Bladensburg teenager shares medical odyssey on Mystery Diagnosis'
Resident suffers from rare, disfiguring disorder
For years, 19-year-old Bladensburg resident Nichole Beavers suffered with a litany of medical challenges hair loss, teeth pain and then a doctor noticed the right side of her face was disfigured, a problem that was slowly worsening.
In 2006, he diagnosed her with Parry Romberg syndrome, a rare disorder characterized by a slow caving in of the face. Beavers shared her story on Monday night's hour-long episode of "Mystery Diagnosis" on the Discovery Health network.
"It was really to help other people, but I want doctors to get interested [in the disorder]," Beavers said of her appearance on the show. "I feel the more information that's out there, the more people will accept [the disorder]."
About 1 in every 700,000 people worldwide has the disorder, according to a 2006 report by Jon Stone, an expert neurologist on the disorder.
Parry Romberg syndrome is named after the two doctors who discovered it. Its cause is unknown and there is no cure, said Stefanie Putkowski, clinical information specialist and nurse for Connecticut-based National Organization for Rare Disorders.
Putkowski said some patients can also suffer from eye problems that affect the patient's ability to see, seizures or severe pain in the facial tissues, which Beavers has.
"It affects me a lot. I'm not able to do what I want to do," Beavers said.
The pain causes her to miss work and school, so she is currently taking online college courses through DeVry University, majoring in criminal justice and psychology.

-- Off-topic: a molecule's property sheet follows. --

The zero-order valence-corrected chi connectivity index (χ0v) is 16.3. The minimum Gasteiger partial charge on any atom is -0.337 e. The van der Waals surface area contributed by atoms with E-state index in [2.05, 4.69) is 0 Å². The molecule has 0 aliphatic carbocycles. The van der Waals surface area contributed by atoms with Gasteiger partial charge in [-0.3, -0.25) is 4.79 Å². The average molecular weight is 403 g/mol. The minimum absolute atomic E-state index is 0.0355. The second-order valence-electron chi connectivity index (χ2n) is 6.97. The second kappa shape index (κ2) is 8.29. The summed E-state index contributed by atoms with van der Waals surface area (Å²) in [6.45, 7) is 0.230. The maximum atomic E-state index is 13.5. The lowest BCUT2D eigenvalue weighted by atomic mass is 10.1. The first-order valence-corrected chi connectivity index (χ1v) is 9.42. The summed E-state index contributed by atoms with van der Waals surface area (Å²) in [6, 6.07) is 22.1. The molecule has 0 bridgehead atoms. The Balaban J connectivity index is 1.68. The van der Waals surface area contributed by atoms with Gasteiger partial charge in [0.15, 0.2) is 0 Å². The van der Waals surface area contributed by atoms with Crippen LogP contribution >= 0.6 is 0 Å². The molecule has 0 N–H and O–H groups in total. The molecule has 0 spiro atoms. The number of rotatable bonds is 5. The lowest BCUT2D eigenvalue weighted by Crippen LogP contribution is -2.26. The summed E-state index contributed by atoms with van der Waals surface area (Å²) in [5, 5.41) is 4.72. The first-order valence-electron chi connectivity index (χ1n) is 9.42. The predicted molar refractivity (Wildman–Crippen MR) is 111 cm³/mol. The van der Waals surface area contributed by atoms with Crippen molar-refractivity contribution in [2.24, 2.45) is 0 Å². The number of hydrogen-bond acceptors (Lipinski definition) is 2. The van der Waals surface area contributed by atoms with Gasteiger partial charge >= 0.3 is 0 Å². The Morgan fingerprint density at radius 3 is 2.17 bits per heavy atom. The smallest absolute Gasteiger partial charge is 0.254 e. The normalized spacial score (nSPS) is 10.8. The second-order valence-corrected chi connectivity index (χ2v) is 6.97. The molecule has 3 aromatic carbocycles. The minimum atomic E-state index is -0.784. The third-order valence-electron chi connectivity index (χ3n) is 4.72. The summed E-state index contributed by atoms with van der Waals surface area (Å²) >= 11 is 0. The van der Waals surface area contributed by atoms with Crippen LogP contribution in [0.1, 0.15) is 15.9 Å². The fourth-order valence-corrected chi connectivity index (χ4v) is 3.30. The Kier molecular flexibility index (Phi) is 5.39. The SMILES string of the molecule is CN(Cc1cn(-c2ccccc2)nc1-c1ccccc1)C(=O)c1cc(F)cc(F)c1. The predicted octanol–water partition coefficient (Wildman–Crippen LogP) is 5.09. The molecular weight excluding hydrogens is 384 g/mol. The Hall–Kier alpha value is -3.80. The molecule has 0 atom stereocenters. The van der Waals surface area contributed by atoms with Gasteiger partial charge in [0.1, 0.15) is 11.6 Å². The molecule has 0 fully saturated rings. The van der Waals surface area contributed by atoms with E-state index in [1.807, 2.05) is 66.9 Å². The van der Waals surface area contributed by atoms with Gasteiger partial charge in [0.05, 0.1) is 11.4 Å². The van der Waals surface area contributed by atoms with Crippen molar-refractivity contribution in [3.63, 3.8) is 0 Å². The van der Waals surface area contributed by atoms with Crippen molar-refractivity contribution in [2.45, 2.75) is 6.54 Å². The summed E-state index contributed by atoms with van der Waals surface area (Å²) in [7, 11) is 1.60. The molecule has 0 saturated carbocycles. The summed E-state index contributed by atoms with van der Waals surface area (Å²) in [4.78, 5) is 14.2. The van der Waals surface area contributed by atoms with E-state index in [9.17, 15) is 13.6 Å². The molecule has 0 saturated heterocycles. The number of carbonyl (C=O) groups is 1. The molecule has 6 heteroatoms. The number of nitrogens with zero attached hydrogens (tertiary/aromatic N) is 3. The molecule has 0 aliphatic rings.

For some patients, the atrophy stops and surgeons can work to reconstruct damaged facial tissue. But Beavers said it is not guaranteed, and the atrophy could continue to worsen, affecting the neck as well. The disease is not considered life-threatening.
"I don't know what it's going to be for me," she said. "I'm just going to wait it out and ride this rollercoaster."
And although she does have to deal with insensitive questions or even teasing about the way she looks, the support from those close in her life, and in particular her fiancé, Stephanie Outlaw, has helped her to cope.
Outlaw said she does not see the Parry Romberg syndrome when she looks at Beavers.
"She is beautiful inside and out," Outlaw said.
Since diagnosed, Beavers has devoted herself to educating others on Parry Romberg syndrome and counseling other sufferers she has met through an online support group.
Beavers said although there is no cure and no definite information on what causes her disorder, she has a sense of peace knowing what her disorder is.
"Knowing it made me different, not having it," she said. "It's made me look and care more about people's problems, more than my own."
She spends much of her free time researching on the Internet, calling researchers at universities nationwide and keeps informational pamphlets in her purse to hand out to people daily.
Putkowski said she recalls when Beavers reached out to NORD organization in March
"With having a rare disease, one of the worst parts is the isolation; the sense of isolation and the sense that no one knows what to do with it," Putkowski said. "[Beavers] felt that no one knew would was happening to her. It's very typical with a rare disorder you think you're the only one."
Discovery Health publicist Katie Crockett said Beaver's story is representative of the show's mission.
"It's really just to put remarkable stories of patient perseverance and persistence out there and for patients to empower themselves," she said.